10. Users can’t scale the font size up or down. The user’s minimum font size setting is useless. You might be a eagle-eyed graphic designer with a high-contrast, thirty-inch flat panel, but your grandmother can’t read a word of your beautiful site on her eight-year-old monitor.
  11. Flash is slower than HTML everywhere, not just on the iPhone (and it’s really slow on Linux). You might be a high-powered graphic designer with an eight-core, next-generation Mac Pro on your brushed-steel desk, but unless you’re also a very generous grandchild, your grandmother is is waiting five seconds each time she scrolls the Flash “page” or clicks on a Flash “link.”
  12. Screenreaders and other accessibility tools Just Work™ with HTML. In Flash, you have take extra care to make them work.

Next, is there anything that Flash lets this designer do that he couldn’t do with JavaScript & CSS?

  1. The progressive page loading effect? I’ll put aside whether this is a good idea or not (it’s not; it makes the page feel slow). This could easily be done with JavaScript.
  2. Fancy scroll effects? The page slows slightly as it stops scrolling. This one makes the page feel slow too. You can do this with JavaScript and the onScroll event handler.
  3. Fancy delayed fade-out when you mouse over links? You can do this with JavaScript and onMouseOver/onMouseOut events.
  4. Fancy animated effects when you hover over the four header links? These could be done by replacing an image with an animated GIF when you hover over them. (Don’t like animated GIFs? Try aPNG, in a year or so.)
  5. Fancy animation in the page header? I had to pop epilepsy pill when I saw that animation, but if you really want to do something like that, you can, again, use an animated GIF.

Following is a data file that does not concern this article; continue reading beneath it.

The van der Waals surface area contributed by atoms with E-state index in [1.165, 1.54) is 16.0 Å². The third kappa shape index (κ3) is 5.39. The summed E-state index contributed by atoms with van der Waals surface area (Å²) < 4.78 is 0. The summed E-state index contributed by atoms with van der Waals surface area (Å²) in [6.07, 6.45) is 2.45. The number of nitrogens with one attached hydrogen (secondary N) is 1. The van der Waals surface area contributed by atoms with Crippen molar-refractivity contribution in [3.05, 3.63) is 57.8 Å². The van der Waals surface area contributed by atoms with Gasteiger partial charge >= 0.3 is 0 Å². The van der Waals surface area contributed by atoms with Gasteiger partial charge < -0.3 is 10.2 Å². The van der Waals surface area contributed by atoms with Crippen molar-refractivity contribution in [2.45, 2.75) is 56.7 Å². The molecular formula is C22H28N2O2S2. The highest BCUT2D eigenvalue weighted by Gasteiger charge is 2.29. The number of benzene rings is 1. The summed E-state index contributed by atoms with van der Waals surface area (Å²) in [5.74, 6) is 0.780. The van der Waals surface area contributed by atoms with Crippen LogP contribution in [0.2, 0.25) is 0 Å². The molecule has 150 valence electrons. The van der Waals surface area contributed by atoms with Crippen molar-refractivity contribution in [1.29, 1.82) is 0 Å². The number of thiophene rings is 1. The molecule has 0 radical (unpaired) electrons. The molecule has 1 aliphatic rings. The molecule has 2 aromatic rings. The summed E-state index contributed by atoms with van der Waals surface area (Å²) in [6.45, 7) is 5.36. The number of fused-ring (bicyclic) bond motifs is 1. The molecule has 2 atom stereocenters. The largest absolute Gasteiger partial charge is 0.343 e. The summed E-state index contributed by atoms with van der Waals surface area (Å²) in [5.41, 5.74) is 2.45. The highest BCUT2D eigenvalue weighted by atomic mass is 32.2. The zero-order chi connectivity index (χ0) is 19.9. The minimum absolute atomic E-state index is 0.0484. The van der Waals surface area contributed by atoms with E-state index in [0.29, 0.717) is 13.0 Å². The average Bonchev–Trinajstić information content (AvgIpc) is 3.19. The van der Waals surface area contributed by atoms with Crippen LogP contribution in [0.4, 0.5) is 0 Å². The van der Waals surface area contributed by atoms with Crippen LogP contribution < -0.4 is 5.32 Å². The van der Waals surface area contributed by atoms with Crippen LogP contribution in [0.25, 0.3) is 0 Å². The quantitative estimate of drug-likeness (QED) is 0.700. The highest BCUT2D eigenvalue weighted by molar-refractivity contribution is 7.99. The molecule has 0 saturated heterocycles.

Using a high-quality font, like Gotham, that most users don’t have on their system, is the only thing that you can’t do in HTML & CSS. Only WebKit supports2 CSS font-face style that links to downloadable fonts. (Microsoft should be motivated to add this support to Explorer to mitigate one more advantage from Silverlight’s competitor. And Firefox should add it because it’s in the CSS spec, and they’re just nice like that.) And it’s not clear how downloadable fonts for webpages fit into typeface licensing agreements anyway.

So, to recap, we have twelve reasons why you shouldn’t use Flash, five things that people usually do in Flash that can actually be done with JavaScript, CSS, and animated GIFs, and only one solid benefit, having total control over fonts, to using Flash. Does total control over fonts outweigh the twelve reasons not to use Flash? No.

Sorry to break it to you, but your Flash website sucks.

  1. Update 2008-03-15: In response to George Coltart at Number Eight Wired, the author of the Flash WordPress interface mentioned above: you seem to have misunderstood this post as some sort of personal attack, which it is not. Rather, it is a complaint about all Flash websites, of which there are many. I chose your Flash site as an example only. I found your Flash site via your post on Typophile, where you explicitly ask for feedback on it. []
  2. Update 2008-03-17: Thibaut Allender pointed out that Microsoft implemented downloadable fonts in Internet Explorer as far back as 4.0. Technically, this is true, but the font files must be in the proprietary EOT format, rather than in any of the three the industry standard formats TrueType, OpenType, or PostScript. In fact, Netscape also support(ed) downloadable fonts as well, but again only in the little-known TrueDoc format. This doesn’t count. Imagine if IE, Firefox, or Safari announced that they were going to support embedded audio in web pages, but instead of supporting MP3, AAC or WAV audio, they were only going to support an audio format that nobody had ever heard of. The web would scream bloody murder and nobody would use that format. Safari’s font embedding supports the industry standard TrueType, so it’s the only support that counts. Read more about this issue here. []